Holder Admits ‘National Security Crisis Along Our Southwest Border’

Edwin Mora | February 2, 2012 | 3:07pm EST
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Attorney General Eric Holder announces the formation of the Residential Mortgage-Backed Securities Working Group, Friday, Jan. 27, 2012, during a news conference at the Justice Department in Washington. President Barack Obama directed Holder to collaborate with several state attorneys general and other federal entities to investigate those responsible for misconduct contributing to the financial crisis through the pooling and sale of residential mortgage-backed securities. This working group will be operated out of the President's Financial Fraud Enforcement Task Force, which is chaired by Holder. (AP Photo/Cliff Owen)

(CNSNews.com) - There is a “national security crisis” along the U.S.-Mexico border, U.S. Attorney General Eric Holder, head of Obama’s Department of Justice (DOJ), told lawmakers on Thursday.

Nevertheless, Homeland Security Secretary Janet Napolitano has said that the southwest border is “as secure now as it has ever been” due to the Obama administration efforts.

“I reiterate my willingness to work with Congress generally and with this committee more specifically to address the public safety and national security crisis along our southwest border that has taken far too many lives,” said Holder during a contentious hearing on the botched gun-running Operation Fast and Furious held by the House Oversight and Government Reform Committee.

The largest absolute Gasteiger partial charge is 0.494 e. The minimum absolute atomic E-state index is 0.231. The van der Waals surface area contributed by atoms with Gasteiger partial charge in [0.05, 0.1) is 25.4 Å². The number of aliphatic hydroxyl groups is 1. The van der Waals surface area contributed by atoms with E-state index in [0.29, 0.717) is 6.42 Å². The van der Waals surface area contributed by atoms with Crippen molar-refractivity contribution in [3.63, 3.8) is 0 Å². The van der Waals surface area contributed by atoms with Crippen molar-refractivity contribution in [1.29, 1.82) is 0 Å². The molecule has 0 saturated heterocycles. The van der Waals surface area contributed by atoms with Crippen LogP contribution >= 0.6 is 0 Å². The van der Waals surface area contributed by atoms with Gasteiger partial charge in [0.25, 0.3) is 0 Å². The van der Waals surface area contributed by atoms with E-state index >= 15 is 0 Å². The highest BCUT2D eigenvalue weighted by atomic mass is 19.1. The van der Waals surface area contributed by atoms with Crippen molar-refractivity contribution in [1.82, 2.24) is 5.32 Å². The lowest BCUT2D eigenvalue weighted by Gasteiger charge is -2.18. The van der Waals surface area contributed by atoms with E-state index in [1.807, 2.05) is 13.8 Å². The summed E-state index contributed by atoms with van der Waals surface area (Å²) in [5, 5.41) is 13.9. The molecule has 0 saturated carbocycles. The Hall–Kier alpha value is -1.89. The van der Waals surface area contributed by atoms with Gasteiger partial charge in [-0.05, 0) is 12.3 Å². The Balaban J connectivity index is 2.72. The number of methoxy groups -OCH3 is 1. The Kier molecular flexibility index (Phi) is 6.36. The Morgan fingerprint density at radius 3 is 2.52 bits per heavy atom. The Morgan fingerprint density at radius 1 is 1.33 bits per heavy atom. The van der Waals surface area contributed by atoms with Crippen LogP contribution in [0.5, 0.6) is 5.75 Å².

Earlier this week, during her State of America’s Homeland Security address from the National Press Club in Washington, D.C., Napolitano said, “The Obama administration has undertaken the most serious and sustained actions to secure our borders in our nation’s history, and it is clear from every measure we currently have that this approach is working.”

The latest Drug Threat Assessment from DOJ conceded that Mexican criminals “control access to the U.S.-Mexico border” and the “smuggling routes across” it, “resulting in unprecedented levels of violence in Mexico” and allowing those drug trafficking organizations and their associates to “dominate the supply and wholesale distribution of most illicit drugs in the United States.”

On the Mexican side of the border, almost 50,000 people have died since Mexican President Felipe Calderon started a war against narco-traffickers in December 2006.

Operation Fast and Furious was headed by the Bureau of Alcohol, Tobacco, Firearms, and Explosives (ATF), a component of the DOJ. It involved ATF knowingly allowing almost 2,000 weapons to walk into the hands of Mexican criminals with the intention of tracing the weapons to build cases. However, ATF lost track of the firearms.

One of the Fast and Furious weapons has been linked to the December 2010 murder of Border Patrol Agent Brian Terry.

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